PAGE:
Ultra Motor plans new plants, new modelsSeptember 25th, 2008 - 7:06 pm ICT by IANS
Chennai Sep 25 (IANS) The Delhi-based battery-powered two-wheeler manufacturer Ultra Motor India Pvt Ltd is planning to expand production capacity, product range as well as its distribution network, according to a top company official.”We are in the process of setting up a new 400 units per day plant in north India,” the company’s managing director Ganesh Mahalingam told reporters here Wednesday.
“We will be introducing three more models - low and high speed - and increase the dealer network to 350 by the end of fiscal 2008-09 from the current 150,” he said.
Launching Marathon, a low speed model (priced at Rs.32,149 ex-showroom) and inaugurating a new dealership here, he said the new plant will cater to the northern market while its Hyderabad plant will meet the demands of southern and western region.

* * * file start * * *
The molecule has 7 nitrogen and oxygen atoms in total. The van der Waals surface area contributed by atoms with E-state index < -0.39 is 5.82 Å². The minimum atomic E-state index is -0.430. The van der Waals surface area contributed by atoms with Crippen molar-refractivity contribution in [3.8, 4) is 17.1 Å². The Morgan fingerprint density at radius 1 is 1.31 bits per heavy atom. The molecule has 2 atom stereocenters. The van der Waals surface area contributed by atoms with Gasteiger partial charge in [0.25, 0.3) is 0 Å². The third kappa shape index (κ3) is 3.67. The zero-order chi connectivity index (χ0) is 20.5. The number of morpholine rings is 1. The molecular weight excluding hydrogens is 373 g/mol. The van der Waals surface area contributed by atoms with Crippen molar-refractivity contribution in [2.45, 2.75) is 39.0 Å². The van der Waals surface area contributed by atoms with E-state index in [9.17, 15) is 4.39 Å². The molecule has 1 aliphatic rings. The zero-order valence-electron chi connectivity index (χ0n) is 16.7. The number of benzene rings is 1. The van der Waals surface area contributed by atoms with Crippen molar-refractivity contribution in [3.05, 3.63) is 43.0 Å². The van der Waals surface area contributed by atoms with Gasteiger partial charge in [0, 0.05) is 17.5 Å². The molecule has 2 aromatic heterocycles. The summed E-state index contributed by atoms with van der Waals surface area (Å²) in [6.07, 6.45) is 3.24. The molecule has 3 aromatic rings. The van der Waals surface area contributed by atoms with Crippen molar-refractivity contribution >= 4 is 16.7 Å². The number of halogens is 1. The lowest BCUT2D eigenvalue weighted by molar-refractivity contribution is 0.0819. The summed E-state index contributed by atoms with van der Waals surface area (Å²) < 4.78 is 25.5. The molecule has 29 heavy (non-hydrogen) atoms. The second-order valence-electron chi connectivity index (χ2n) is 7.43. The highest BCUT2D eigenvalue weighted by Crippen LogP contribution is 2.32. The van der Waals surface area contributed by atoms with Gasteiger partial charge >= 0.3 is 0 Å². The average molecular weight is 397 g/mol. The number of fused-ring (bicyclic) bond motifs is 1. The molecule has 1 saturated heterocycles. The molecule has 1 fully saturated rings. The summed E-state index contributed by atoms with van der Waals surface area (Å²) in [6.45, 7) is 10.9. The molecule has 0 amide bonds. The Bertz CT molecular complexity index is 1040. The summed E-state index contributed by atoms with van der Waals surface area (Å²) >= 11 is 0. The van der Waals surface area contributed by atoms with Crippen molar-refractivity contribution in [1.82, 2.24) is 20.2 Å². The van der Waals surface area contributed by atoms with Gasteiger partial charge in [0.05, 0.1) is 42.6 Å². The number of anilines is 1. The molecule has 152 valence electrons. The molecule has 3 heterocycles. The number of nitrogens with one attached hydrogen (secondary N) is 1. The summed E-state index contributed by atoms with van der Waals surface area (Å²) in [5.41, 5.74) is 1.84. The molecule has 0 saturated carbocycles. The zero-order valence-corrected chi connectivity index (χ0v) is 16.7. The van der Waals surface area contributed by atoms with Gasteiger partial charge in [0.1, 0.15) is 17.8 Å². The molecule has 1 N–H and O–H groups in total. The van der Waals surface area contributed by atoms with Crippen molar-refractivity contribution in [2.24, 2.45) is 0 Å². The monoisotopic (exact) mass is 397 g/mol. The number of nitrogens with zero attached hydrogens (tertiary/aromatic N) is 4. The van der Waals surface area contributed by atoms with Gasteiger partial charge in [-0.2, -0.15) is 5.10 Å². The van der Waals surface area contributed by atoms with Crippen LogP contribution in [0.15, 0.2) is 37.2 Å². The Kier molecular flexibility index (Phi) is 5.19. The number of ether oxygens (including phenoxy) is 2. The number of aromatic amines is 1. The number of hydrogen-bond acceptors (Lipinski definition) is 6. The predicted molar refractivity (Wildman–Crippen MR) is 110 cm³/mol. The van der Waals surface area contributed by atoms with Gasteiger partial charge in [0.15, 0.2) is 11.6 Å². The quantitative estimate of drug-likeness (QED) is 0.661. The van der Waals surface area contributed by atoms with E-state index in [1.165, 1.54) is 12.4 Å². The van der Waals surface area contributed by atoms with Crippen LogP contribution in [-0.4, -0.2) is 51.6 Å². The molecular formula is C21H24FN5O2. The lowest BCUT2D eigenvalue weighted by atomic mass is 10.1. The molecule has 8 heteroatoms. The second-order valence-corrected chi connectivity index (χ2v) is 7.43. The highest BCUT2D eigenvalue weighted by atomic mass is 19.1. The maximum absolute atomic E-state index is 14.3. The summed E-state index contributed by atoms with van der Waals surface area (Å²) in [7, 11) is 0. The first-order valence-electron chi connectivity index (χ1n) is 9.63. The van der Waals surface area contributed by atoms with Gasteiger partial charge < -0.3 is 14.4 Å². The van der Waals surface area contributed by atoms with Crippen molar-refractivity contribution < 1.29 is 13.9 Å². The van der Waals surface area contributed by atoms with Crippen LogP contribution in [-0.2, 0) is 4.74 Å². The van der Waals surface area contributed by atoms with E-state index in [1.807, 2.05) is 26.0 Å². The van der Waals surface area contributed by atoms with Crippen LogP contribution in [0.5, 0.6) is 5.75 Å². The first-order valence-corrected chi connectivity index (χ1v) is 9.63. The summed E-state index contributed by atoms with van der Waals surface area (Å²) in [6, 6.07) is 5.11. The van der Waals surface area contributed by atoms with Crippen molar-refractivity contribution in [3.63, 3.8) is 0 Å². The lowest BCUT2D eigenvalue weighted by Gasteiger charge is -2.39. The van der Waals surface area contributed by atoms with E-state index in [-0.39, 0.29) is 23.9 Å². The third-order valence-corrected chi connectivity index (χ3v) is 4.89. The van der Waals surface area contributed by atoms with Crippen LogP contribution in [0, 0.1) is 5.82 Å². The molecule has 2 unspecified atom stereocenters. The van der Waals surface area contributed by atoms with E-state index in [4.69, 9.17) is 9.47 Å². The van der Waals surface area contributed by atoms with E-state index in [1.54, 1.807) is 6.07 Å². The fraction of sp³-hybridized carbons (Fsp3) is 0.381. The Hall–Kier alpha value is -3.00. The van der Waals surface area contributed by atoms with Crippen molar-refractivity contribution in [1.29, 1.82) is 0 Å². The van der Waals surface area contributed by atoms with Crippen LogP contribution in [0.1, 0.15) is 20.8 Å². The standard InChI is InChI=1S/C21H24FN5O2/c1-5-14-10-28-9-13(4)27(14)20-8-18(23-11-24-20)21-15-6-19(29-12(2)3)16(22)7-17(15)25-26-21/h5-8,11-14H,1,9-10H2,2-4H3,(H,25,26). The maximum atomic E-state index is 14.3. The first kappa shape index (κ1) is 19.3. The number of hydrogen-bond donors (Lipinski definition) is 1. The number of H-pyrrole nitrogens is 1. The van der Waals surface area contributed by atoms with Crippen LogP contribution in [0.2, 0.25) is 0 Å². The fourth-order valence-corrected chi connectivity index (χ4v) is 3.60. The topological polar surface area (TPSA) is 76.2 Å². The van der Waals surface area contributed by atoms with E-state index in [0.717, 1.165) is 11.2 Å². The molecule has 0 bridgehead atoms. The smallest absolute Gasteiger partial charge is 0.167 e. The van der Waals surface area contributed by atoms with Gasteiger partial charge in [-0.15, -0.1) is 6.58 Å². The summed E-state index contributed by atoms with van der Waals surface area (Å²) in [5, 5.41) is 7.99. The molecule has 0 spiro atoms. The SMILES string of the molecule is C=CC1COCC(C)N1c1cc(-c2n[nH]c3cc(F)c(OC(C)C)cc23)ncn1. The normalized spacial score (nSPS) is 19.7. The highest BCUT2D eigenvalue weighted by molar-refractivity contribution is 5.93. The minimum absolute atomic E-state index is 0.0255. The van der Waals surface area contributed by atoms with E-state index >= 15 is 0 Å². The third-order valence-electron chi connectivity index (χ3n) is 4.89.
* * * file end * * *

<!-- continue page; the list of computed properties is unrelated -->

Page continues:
“The company is targeting a turnover of $22 million (Rs.880 million) this year and $58 million (Rs.232 million) by 2010.
According to him, Ultra Motor India will be investing around Rs.1.40 billion over the next three years in marketing and development of new products.
The company is in the process of designing a new model in Germany for the Indian market.
Targetting 45,000 units sale this year, Ultra Motor is pitching to convert prospective buyers of traditional scooters and mopeds to battery powered bikes.
“Around 600,000 two wheelers are sold every month in India. In fiscal 2007-08, 7.2 million vehicles were sold of which scooters accounted for 1.05 million and mopeds 410,000,” the company’s marketing director Deba Ghoshal said.
According to him, the sales of scooters and mopeds are on the rise.
“We hope 9 per cent of scooter/moped buyers will opt for electric bikes,” he said.
The company’s new model Marathon will deliver a range of up to 100km per charge and is targeted at youth (24 plus) riding a petrol scooter or a moped and also bicycle riders who want to upgrade.
According to Mahalingam, the company imports the motors, controllers, batteries and plastic body panels from Taipei and China.
“We have plans of localising the batteries. Currently, tyres, indicator lights and other mechanical parts are sourced locally,” he added.